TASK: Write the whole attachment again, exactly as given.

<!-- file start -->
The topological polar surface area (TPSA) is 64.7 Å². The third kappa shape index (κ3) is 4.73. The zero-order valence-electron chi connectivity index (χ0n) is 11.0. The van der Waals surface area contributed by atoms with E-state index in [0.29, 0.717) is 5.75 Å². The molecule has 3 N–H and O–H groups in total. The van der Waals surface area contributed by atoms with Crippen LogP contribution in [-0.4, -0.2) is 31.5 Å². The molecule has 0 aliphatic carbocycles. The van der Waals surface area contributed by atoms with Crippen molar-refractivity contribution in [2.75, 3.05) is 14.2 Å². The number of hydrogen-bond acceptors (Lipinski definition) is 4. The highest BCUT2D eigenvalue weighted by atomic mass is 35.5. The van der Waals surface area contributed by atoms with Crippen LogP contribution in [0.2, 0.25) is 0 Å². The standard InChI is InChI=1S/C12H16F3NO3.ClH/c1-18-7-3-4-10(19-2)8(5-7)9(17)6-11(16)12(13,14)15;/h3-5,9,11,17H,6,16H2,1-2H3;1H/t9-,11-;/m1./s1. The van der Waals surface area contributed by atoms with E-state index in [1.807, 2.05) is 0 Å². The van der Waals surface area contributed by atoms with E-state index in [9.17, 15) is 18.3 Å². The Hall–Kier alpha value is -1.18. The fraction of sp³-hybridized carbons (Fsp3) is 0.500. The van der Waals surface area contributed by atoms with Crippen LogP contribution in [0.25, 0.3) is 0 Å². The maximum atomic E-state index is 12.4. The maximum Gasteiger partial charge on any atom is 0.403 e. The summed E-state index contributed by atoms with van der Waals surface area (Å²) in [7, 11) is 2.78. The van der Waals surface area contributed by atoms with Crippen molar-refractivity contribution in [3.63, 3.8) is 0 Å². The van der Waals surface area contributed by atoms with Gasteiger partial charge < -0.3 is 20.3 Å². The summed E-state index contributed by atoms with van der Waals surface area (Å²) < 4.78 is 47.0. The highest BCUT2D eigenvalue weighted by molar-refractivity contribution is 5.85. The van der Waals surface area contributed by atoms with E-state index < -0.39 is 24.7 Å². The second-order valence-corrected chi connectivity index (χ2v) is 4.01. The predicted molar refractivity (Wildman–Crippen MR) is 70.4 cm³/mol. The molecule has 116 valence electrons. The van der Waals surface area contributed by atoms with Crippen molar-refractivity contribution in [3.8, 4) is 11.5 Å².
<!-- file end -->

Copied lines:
The topological polar surface area (TPSA) is 64.7 Å². The third kappa shape index (κ3) is 4.73. The zero-order valence-electron chi connectivity index (χ0n) is 11.0. The van der Waals surface area contributed by atoms with E-state index in [0.29, 0.717) is 5.75 Å². The molecule has 3 N–H and O–H groups in total. The van der Waals surface area contributed by atoms with Crippen LogP contribution in [-0.4, -0.2) is 31.5 Å². The molecule has 0 aliphatic carbocycles. The van der Waals surface area contributed by atoms with Crippen molar-refractivity contribution in [2.75, 3.05) is 14.2 Å². The number of hydrogen-bond acceptors (Lipinski definition) is 4. The highest BCUT2D eigenvalue weighted by atomic mass is 35.5. The van der Waals surface area contributed by atoms with Crippen LogP contribution in [0.2, 0.25) is 0 Å². The standard InChI is InChI=1S/C12H16F3NO3.ClH/c1-18-7-3-4-10(19-2)8(5-7)9(17)6-11(16)12(13,14)15;/h3-5,9,11,17H,6,16H2,1-2H3;1H/t9-,11-;/m1./s1. The van der Waals surface area contributed by atoms with E-state index in [1.807, 2.05) is 0 Å². The van der Waals surface area contributed by atoms with E-state index in [9.17, 15) is 18.3 Å². The Hall–Kier alpha value is -1.18. The fraction of sp³-hybridized carbons (Fsp3) is 0.500. The van der Waals surface area contributed by atoms with Crippen LogP contribution in [0.25, 0.3) is 0 Å². The maximum atomic E-state index is 12.4. The maximum Gasteiger partial charge on any atom is 0.403 e. The summed E-state index contributed by atoms with van der Waals surface area (Å²) in [7, 11) is 2.78. The van der Waals surface area contributed by atoms with Crippen molar-refractivity contribution in [3.63, 3.8) is 0 Å². The van der Waals surface area contributed by atoms with Gasteiger partial charge < -0.3 is 20.3 Å². The summed E-state index contributed by atoms with van der Waals surface area (Å²) < 4.78 is 47.0. The highest BCUT2D eigenvalue weighted by molar-refractivity contribution is 5.85. The van der Waals surface area contributed by atoms with E-state index < -0.39 is 24.7 Å². The second-order valence-corrected chi connectivity index (χ2v) is 4.01. The predicted molar refractivity (Wildman–Crippen MR) is 70.4 cm³/mol. The molecule has 116 valence electrons. The van der Waals surface area contributed by atoms with Crippen molar-refractivity contribution in [3.8, 4) is 11.5 Å².